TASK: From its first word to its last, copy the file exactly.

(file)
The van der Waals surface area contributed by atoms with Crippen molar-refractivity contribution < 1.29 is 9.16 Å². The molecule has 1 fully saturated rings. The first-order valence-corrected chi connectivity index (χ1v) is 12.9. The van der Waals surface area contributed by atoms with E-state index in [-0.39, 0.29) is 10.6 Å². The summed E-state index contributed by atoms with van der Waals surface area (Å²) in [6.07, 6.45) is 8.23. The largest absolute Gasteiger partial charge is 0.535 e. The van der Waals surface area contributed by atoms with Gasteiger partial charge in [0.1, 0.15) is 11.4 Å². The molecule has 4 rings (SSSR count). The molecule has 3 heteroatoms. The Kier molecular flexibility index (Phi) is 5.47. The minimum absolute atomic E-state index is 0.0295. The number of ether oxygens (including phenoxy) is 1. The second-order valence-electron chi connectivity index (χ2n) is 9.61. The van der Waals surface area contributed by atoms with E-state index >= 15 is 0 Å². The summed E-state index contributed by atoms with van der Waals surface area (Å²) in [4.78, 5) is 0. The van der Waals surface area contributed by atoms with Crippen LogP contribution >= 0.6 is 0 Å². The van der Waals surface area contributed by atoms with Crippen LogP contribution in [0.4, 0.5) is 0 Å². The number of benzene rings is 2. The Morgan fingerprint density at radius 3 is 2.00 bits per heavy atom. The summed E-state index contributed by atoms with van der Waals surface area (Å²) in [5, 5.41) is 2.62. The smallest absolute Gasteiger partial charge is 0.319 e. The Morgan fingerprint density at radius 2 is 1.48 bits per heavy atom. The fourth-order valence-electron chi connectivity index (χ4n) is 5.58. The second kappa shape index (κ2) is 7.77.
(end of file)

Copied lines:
The van der Waals surface area contributed by atoms with Crippen molar-refractivity contribution < 1.29 is 9.16 Å². The molecule has 1 fully saturated rings. The first-order valence-corrected chi connectivity index (χ1v) is 12.9. The van der Waals surface area contributed by atoms with E-state index in [-0.39, 0.29) is 10.6 Å². The summed E-state index contributed by atoms with van der Waals surface area (Å²) in [6.07, 6.45) is 8.23. The largest absolute Gasteiger partial charge is 0.535 e. The van der Waals surface area contributed by atoms with Gasteiger partial charge in [0.1, 0.15) is 11.4 Å². The molecule has 4 rings (SSSR count). The molecule has 3 heteroatoms. The Kier molecular flexibility index (Phi) is 5.47. The minimum absolute atomic E-state index is 0.0295. The number of ether oxygens (including phenoxy) is 1. The second-order valence-electron chi connectivity index (χ2n) is 9.61. The van der Waals surface area contributed by atoms with E-state index >= 15 is 0 Å². The summed E-state index contributed by atoms with van der Waals surface area (Å²) in [4.78, 5) is 0. The van der Waals surface area contributed by atoms with Crippen LogP contribution >= 0.6 is 0 Å². The van der Waals surface area contributed by atoms with Crippen LogP contribution in [0.4, 0.5) is 0 Å². The number of benzene rings is 2. The Morgan fingerprint density at radius 3 is 2.00 bits per heavy atom. The summed E-state index contributed by atoms with van der Waals surface area (Å²) in [5, 5.41) is 2.62. The smallest absolute Gasteiger partial charge is 0.319 e. The Morgan fingerprint density at radius 2 is 1.48 bits per heavy atom. The fourth-order valence-electron chi connectivity index (χ4n) is 5.58. The second kappa shape index (κ2) is 7.77.